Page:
One.Be.Lo: I wouldn't want to reveal it so people think I'm trying to brag or build up my street credibility, because its not about that. I don't rap about that shit. But the only reason I do talk about it sometimes with younger kids and certain individuals is to let them know that you can make some decisions and fuck up, but you can bounce back and come out of prison and have a normal life. You can excel and achieve big things if you want to. You can go to college and have a career. Those are the reasons I would share my experiences, not so I can brag about hustling and doing dirt. But to answer your question, I used to hang around a bad crowd like I said. And we would get into everything and used to do shit just because we could. So we got caught up in the mix and I went to prison. I'm just going to leave it at that. I got sentenced to prison for armed robbery and it was the best thing that every happened to me. Out of that, I went into the grave and I was resurrected as a brand new person. So out of my prison experience I was introduce to Islam, to myself and to the Hip Hop business. Binary Star was also born out of that experience as well. So a lot of good things came out of me going to prison. And a lot of people gave up on me when I went to jail. They thought I threw my whole life away, but when I came out I was better than them cats! It was only because I came home and I was focused. I knew what I wanted to do, so I went out and did it. And now we are on the phone today.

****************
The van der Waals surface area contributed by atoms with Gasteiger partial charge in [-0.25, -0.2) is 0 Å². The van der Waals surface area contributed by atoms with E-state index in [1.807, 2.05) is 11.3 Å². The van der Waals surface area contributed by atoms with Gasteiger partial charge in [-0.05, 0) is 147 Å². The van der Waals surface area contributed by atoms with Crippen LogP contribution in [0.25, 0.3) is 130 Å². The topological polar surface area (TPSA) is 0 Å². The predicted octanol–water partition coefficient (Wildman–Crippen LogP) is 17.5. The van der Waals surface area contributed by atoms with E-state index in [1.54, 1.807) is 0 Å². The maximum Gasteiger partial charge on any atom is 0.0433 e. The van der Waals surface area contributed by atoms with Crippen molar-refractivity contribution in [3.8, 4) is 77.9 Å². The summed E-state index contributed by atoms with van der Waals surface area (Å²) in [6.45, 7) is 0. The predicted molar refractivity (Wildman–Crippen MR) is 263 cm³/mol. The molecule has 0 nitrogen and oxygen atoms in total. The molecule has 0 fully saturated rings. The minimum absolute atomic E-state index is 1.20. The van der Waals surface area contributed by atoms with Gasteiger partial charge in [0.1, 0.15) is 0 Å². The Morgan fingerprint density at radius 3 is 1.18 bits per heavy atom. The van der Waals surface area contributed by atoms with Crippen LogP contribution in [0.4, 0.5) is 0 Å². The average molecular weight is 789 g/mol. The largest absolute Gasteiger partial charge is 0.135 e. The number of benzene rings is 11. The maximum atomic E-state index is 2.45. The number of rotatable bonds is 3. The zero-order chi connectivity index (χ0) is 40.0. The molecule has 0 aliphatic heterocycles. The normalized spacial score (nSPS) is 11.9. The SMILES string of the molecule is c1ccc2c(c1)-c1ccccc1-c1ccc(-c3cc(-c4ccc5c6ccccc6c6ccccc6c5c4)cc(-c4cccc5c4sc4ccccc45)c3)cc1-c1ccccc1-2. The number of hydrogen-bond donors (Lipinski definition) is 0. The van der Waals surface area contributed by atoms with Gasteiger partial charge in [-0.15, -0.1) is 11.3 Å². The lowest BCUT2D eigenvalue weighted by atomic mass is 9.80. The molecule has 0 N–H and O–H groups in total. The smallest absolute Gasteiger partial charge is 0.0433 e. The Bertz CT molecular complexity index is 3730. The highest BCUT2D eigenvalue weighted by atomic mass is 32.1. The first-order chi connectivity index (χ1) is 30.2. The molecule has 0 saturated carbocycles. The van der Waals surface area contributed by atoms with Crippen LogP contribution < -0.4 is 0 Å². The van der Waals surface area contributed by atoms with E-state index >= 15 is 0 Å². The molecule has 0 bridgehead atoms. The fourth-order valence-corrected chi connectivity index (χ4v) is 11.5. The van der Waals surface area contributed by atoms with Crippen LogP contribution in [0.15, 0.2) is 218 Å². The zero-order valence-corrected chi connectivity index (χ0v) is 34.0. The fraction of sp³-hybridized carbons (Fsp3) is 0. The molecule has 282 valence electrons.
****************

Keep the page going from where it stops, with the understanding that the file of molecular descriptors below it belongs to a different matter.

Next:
MVRemix: How did Binary Star form while you were in prison?

One.Be.Lo: Me and Senim Silla used to be in a crew back in high school called The Spooks. It was me and him, plus four other guys. But me and him both got caught up in the mix and went to prison together. So we were sitting in the compound and I told him, 'We gotta pay attention to the signs. There is a reason why me and you got caught up and separated from everyone else. We have all this time to plot and plan so lets put it to use'. Basically, we came together to turn our situation into a positive. So we sat down to brainstorm and started studying. But we needed a name, and when we were in The Spooks, that name used to send a chill down my spine. So we needed to come up with a name that would have the same effect. I went back to my cell and started looking through the dictionary, because I'm all about concepts. So I'm looking up bi; binary code, binary digit, and then I saw binary star. Then I read the definition and was like, 'Oh shit! This is how me and man my get down'. So I went out to the yard, and showed my man the definition on a piece of paper. He read it and just cracked a big smile. And it was on from there. But that is how the idea got started.

MVRemix: With Masters Of The Universe, were you surprised how big that blew up in the underground scene and the cult following it had? Because I remember when it was re-released, everybody was talking about it.